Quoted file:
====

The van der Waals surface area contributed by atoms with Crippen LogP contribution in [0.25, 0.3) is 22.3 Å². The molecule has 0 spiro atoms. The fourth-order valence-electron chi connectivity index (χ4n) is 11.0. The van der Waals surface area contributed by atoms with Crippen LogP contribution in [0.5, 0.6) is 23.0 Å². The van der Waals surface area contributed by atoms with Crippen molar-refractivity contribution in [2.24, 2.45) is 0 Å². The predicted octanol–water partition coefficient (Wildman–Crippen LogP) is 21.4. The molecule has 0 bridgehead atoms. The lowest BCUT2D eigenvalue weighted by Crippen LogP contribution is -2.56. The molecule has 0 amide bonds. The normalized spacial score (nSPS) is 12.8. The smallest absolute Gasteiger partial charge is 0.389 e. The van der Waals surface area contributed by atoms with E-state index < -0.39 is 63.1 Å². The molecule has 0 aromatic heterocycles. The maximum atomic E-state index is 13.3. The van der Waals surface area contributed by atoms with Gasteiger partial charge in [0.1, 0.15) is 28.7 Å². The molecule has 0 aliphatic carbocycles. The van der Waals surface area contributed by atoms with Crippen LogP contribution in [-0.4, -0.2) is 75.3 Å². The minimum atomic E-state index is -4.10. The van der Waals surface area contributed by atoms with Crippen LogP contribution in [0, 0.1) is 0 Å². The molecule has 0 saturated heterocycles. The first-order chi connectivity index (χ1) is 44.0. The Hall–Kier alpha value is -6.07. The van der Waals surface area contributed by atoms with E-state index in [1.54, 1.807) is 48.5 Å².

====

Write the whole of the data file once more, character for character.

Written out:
The van der Waals surface area contributed by atoms with Crippen LogP contribution in [0.25, 0.3) is 22.3 Å². The molecule has 0 spiro atoms. The fourth-order valence-electron chi connectivity index (χ4n) is 11.0. The van der Waals surface area contributed by atoms with Crippen LogP contribution in [0.5, 0.6) is 23.0 Å². The van der Waals surface area contributed by atoms with Crippen molar-refractivity contribution in [2.24, 2.45) is 0 Å². The predicted octanol–water partition coefficient (Wildman–Crippen LogP) is 21.4. The molecule has 0 bridgehead atoms. The lowest BCUT2D eigenvalue weighted by Crippen LogP contribution is -2.56. The molecule has 0 amide bonds. The normalized spacial score (nSPS) is 12.8. The smallest absolute Gasteiger partial charge is 0.389 e. The van der Waals surface area contributed by atoms with E-state index < -0.39 is 63.1 Å². The molecule has 0 aromatic heterocycles. The maximum atomic E-state index is 13.3. The van der Waals surface area contributed by atoms with Gasteiger partial charge in [0.1, 0.15) is 28.7 Å². The molecule has 0 aliphatic carbocycles. The van der Waals surface area contributed by atoms with Crippen LogP contribution in [-0.4, -0.2) is 75.3 Å². The minimum atomic E-state index is -4.10. The van der Waals surface area contributed by atoms with Crippen LogP contribution in [0, 0.1) is 0 Å². The molecule has 0 saturated heterocycles. The first-order chi connectivity index (χ1) is 44.0. The Hall–Kier alpha value is -6.07. The van der Waals surface area contributed by atoms with E-state index in [1.54, 1.807) is 48.5 Å².